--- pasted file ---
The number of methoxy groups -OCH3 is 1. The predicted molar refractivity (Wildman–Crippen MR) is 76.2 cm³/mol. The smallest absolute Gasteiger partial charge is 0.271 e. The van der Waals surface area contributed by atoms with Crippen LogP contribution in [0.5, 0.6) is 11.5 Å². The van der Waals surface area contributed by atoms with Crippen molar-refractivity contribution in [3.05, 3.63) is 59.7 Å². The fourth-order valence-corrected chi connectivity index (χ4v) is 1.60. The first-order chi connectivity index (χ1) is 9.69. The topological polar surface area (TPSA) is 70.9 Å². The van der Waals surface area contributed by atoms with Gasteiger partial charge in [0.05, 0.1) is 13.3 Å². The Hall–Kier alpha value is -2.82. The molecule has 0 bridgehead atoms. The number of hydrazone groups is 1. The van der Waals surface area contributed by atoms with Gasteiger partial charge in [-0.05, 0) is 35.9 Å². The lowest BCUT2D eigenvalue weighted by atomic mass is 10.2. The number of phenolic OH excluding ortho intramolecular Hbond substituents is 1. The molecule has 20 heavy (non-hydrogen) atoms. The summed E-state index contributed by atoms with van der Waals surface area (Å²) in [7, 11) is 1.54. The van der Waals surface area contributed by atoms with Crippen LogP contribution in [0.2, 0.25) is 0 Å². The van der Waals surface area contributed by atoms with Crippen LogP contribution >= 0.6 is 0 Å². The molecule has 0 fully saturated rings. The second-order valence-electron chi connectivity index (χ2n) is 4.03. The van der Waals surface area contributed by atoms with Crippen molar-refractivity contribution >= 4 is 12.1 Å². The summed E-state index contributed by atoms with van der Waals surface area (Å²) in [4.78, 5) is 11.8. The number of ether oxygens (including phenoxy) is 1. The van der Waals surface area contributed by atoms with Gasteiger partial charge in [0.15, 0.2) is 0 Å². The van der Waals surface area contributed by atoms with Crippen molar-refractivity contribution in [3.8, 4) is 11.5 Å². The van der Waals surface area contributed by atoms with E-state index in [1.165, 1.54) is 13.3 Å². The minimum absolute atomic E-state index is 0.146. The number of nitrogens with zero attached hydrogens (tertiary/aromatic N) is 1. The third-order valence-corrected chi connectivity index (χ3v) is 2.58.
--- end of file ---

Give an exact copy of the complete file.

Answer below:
The number of methoxy groups -OCH3 is 1. The predicted molar refractivity (Wildman–Crippen MR) is 76.2 cm³/mol. The smallest absolute Gasteiger partial charge is 0.271 e. The van der Waals surface area contributed by atoms with Crippen LogP contribution in [0.5, 0.6) is 11.5 Å². The van der Waals surface area contributed by atoms with Crippen molar-refractivity contribution in [3.05, 3.63) is 59.7 Å². The fourth-order valence-corrected chi connectivity index (χ4v) is 1.60. The first-order chi connectivity index (χ1) is 9.69. The topological polar surface area (TPSA) is 70.9 Å². The van der Waals surface area contributed by atoms with Gasteiger partial charge in [0.05, 0.1) is 13.3 Å². The Hall–Kier alpha value is -2.82. The molecule has 0 bridgehead atoms. The number of hydrazone groups is 1. The van der Waals surface area contributed by atoms with Gasteiger partial charge in [-0.05, 0) is 35.9 Å². The lowest BCUT2D eigenvalue weighted by atomic mass is 10.2. The number of phenolic OH excluding ortho intramolecular Hbond substituents is 1. The molecule has 20 heavy (non-hydrogen) atoms. The summed E-state index contributed by atoms with van der Waals surface area (Å²) in [7, 11) is 1.54. The van der Waals surface area contributed by atoms with Crippen LogP contribution in [0.2, 0.25) is 0 Å². The van der Waals surface area contributed by atoms with Crippen LogP contribution >= 0.6 is 0 Å². The molecule has 0 fully saturated rings. The second-order valence-electron chi connectivity index (χ2n) is 4.03. The van der Waals surface area contributed by atoms with Crippen molar-refractivity contribution >= 4 is 12.1 Å². The summed E-state index contributed by atoms with van der Waals surface area (Å²) in [4.78, 5) is 11.8. The number of ether oxygens (including phenoxy) is 1. The van der Waals surface area contributed by atoms with Gasteiger partial charge in [0.15, 0.2) is 0 Å². The van der Waals surface area contributed by atoms with Crippen molar-refractivity contribution in [3.8, 4) is 11.5 Å². The van der Waals surface area contributed by atoms with E-state index in [1.165, 1.54) is 13.3 Å². The minimum absolute atomic E-state index is 0.146. The number of nitrogens with zero attached hydrogens (tertiary/aromatic N) is 1. The third-order valence-corrected chi connectivity index (χ3v) is 2.58.